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(Huffington Post)   Subby has read this article three times and still doesn't know what a knotted vortex is or why it's important, but hey, 3D printer   (huffingtonpost.com) divider line 20
    More: Cool, physics experiment, Herschel Space Observatory, International Space Station, Nature Physics, topology, French Guiana, Andromeda Galaxy, image feature  
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3161 clicks; posted to Geek » on 04 Mar 2013 at 5:52 PM (1 year ago)   |  Favorite    |   share:  Share on Twitter share via Email Share on Facebook   more»



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2013-03-04 04:14:22 PM
A currently insurmountable obstacle to a plasma-fusion generator is the inability to contain hot plasma for any significant amount of time.  If the super-hot plasma could be made to contain itself in some kind of vortex-knot, well, progress.
 
2013-03-04 05:17:29 PM
Potentially interesting subject with horrible video. We need Bill Nye to be doing these kinds of articles, not whoever this is.
 
2013-03-04 06:14:55 PM
Caution: You are approaching the periphery shield of Vortex Four
 
2013-03-04 06:30:43 PM
I keep trying to convince my gf that i need to be inside her knotted vortex
 
2013-03-04 06:53:34 PM
Yet another step closer to realizing the dream of creating a four-dimensional model of an inverted paradox.
 
2013-03-04 07:29:20 PM
subby's mom can tie vortices into knots with her tongue.
 
2013-03-04 07:40:46 PM

Sgygus: A currently insurmountable obstacle to a plasma-fusion generator is the inability to contain hot plasma for any significant amount of time.  If the super-hot plasma could be made to contain itself in some kind of vortex-knot, well, progress.


Pretty sure this was just a current inside of a fluid (water.)
 
2013-03-04 08:12:00 PM
It's alternating comments like those above that make Fark great.
 
2013-03-04 08:37:21 PM

UsikFark: Pretty sure this was just a current inside of a fluid (water.)


Yes.  But my hope is that now a vortex knot can be studied, relevant mathematics will be discovered.
 
2013-03-04 08:56:25 PM
So it's playing cat's cradle without any string.
 
2013-03-04 09:01:36 PM

recoil47: It's alternating comments like those above that make Fark great.


My cat's breath smells like catfood.
 
2013-03-04 09:18:48 PM

Sgygus: UsikFark: Pretty sure this was just a current inside of a fluid (water.)

Yes.  But my hope is that now a vortex knot can be studied, relevant mathematics will be discovered.


1.bp.blogspot.com

Have you ever seen fire in zero gravity? It's beautiful. It's like liquid it... slides all over everything. Comes up in waves.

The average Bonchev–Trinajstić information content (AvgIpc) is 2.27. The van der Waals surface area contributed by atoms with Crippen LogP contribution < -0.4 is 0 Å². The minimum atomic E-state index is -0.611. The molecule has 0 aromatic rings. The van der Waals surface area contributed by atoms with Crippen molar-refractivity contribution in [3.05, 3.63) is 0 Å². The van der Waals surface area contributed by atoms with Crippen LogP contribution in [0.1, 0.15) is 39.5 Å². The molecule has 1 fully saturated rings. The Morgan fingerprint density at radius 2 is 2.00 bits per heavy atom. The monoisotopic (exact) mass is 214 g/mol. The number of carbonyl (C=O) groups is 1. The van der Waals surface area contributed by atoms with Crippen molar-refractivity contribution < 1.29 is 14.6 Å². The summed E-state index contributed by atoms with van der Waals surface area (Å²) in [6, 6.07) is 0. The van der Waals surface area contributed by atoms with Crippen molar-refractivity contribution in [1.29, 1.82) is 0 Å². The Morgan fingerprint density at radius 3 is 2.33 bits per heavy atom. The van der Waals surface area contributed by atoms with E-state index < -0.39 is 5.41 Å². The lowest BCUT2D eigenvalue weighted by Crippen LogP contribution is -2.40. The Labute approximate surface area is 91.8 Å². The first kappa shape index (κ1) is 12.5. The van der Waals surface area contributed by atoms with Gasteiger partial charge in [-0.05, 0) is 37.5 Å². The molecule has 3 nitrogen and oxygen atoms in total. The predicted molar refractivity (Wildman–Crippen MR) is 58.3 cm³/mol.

/pic is hot
//and wrong movie
 
2013-03-04 11:04:35 PM

Bob_Laublaw: Yet another step closer to realizing the dream of creating a four-dimensional model of an inverted paradox.


I have one of those. I keep it in one of my left socks.
 
2013-03-05 01:10:22 AM
I saw Knotted Vortex at Coachella last year.
 
2013-03-05 01:50:32 AM
Fluid mechanics is one of the great areas of wide open spaces in physics. For all we know, which can seem like a lot, there's a ton we don't know. We don't even know why certain equations work as they do or how exactly they work, it's why the Navier Stokes equations are on the Millenium Prize list of great unsolved problems. And Navier Stokes is something used every day to design boat hulls, airplane wings and lots of other stuff. In principle one should be able to work out how to tie a vortex into a knot on paper and then do it in the lab, but we're actually pretty far from being able to do that currently. As for why you'd want to do it, as has been mentioned might lead to a way to sustain fusion reactions.
 
2013-03-05 02:18:43 AM
screw knotted vortexes....check this out!

3d printers...of dna!
/suck it QA!
 
2013-03-05 02:20:55 AM
The dolphin video is pretty cool.
 
2013-03-05 06:48:01 AM
According to Urban Dictionary, it requires a professionally trained contortionist and a magician.
 
2013-03-05 06:54:19 AM

WhyteRaven74: Fluid mechanics is one of the great areas of wide open spaces in physics. For all we know, which can seem like a lot, there's a ton we don't know. We don't even know why certain equations work as they do or how exactly they work, it's why the Navier Stokes equations are on the Millenium Prize list of great unsolved problems. And Navier Stokes is something used every day to design boat hulls, airplane wings and lots of other stuff. In principle one should be able to work out how to tie a vortex into a knot on paper and then do it in the lab, but we're actually pretty far from being able to do that currently. As for why you'd want to do it, as has been mentioned might lead to a way to sustain fusion reactions.


Yeah, I remember my first fluid dynamics class basically started off with "Well, we don't know exactly how this works, and no one has solved the equations, but we can model it by making some assumptions we know are fundamentally wrong (no slip boundary, for example)" Good times.
 
2013-03-05 07:22:25 AM
i157.photobucket.com
 
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